Holy Saturday: Anticipate Resurrection

Image: Anticipate Resurrection © Jan Richardson

Reading from the Gospels, Holy Saturday:
Matthew 27.57-66 or John 19.38-42

On this Holy Saturday—this threshold day, this day betwixt—I am thinking about a visit I had with a friend one Lenten day a few years ago. We had planned to take a walk, but on the day of our walk, it rained. So we sheltered on a friend’s beautiful porch, taking a more stationery pilgrimage as we shared some of the terrain we had each crossed since our last visit. In the time that had passed between that visit and this one, both of our husbands had died, both too young.

As we talked, tea and coffee in hand and the rain drenching the gorgeous spring landscape around us, that porch became for me what Phil Cousineau calls a secret room. In his book The Art of Pilgrimage, Cousineau writes that in every sacred journey, there is a hidden space we must find, a place along the path where we will begin to understand the deep mystery of our pilgrimage. He writes,

Everywhere you go, there is a secret room. To discover it, you must knock on walls, as the detective does in mystery houses, and listen for the echo that portends the secret passage. You must pull books off shelves to see if the library shelf swings open to reveal the hidden room.

I’ll say it again: Everywhere has a secret room. You must find your own, in a small chapel, a tiny café, a quiet park, the home of a new friend, the pew where the morning light strikes the rose window just so.

As a pilgrim you must find it or you will never understand the hidden reasons why you really left home.

As the season of Lent comes to a close, has there been a secret room, a space that prompted a moment of insight or inspiration, of wisdom or connection or delight? Have you had an experience that gave you a window onto your path and helped you see it differently? How did that secret room help you understand why you set out on your journey? What gift did it offer for the road ahead?

Deep peace to you as Easter draws near.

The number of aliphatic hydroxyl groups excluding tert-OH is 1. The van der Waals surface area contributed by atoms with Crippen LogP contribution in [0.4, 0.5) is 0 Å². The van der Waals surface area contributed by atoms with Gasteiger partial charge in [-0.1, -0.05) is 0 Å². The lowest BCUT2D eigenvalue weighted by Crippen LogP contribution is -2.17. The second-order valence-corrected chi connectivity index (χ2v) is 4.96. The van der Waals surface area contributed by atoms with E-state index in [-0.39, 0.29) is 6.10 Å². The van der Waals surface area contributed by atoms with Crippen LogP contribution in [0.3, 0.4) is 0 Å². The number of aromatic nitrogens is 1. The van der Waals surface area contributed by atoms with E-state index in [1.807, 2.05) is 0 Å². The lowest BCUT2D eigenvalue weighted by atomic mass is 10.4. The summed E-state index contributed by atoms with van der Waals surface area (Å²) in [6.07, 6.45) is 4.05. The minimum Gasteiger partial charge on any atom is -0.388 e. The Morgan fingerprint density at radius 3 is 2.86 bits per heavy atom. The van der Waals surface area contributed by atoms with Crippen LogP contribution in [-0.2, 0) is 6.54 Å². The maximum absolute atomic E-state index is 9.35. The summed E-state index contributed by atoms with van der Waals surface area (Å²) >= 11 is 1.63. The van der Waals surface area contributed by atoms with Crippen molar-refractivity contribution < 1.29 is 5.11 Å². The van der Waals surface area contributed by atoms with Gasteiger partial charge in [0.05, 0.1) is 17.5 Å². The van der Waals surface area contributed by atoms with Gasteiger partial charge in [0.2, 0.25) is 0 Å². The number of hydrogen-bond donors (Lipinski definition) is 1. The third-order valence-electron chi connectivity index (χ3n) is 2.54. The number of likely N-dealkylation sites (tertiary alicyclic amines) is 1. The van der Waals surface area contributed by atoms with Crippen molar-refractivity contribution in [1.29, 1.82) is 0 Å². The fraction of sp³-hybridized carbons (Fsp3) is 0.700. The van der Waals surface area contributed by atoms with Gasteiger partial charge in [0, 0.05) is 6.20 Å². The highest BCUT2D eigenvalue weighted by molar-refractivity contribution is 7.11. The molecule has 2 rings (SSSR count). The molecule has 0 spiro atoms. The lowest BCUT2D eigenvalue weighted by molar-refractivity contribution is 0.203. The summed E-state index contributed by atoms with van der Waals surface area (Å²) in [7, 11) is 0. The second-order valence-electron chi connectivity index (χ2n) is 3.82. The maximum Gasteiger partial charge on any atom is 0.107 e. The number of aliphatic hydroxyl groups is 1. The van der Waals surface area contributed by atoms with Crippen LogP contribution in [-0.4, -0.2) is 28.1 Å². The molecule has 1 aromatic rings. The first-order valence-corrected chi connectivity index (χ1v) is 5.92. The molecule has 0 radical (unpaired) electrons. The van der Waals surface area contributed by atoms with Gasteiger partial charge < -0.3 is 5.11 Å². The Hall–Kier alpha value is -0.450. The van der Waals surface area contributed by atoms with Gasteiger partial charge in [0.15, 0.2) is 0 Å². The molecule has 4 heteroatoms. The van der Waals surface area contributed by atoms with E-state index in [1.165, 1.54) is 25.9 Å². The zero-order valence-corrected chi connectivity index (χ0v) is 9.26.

What Abides, What Returns

Anticipate resurrection.
—Terry Tempest Williams

In a season of stunning sun
we have chosen the only day
of rain,
and so we shelter on this porch,
each with a cup in hand
and in our heart a hole
in the precise shape
of our beloved.

I have not come here
to compare notes,
that untimely word
still harsh in my ear

but simply
to sit together
in the stillness
at the edge of that wound,
the sound of our voices
a testament
to what endures,
to the unbearable
somehow borne.

Easter draws near
as we watch the rain.
We know the drama
and the pageantry
that lie ahead,
the commotion that is owed
to such a miracle.

Meanwhile, we go on
quietly raising the dead,
tending them as more
than a memory,
learning to live in
the curious marriage
of absence and presence
that settles into the bones
and the aching
but durable heart.

We know resurrection as something
not merely to be anticipated
but also daily lived
as we reckon with
what abides,
what returns
of the beloved
who cannot be unknown—
who, having passed into us,
will not be so easily shed.

Still, I think of Mary Magdalene
and the secret she carried
when she left
that empty tomb:
how resurrection is
a strange dance
of reunion and release,
how our loving
will always ask of us
a letting go,

yet in the asking
a promise
that what we love
knows how to find us,
even by the path
that will bear us
far away
from here.

—Jan Richardson

For previous reflections for Holy Saturday, visit Holy Saturday: Breathe.

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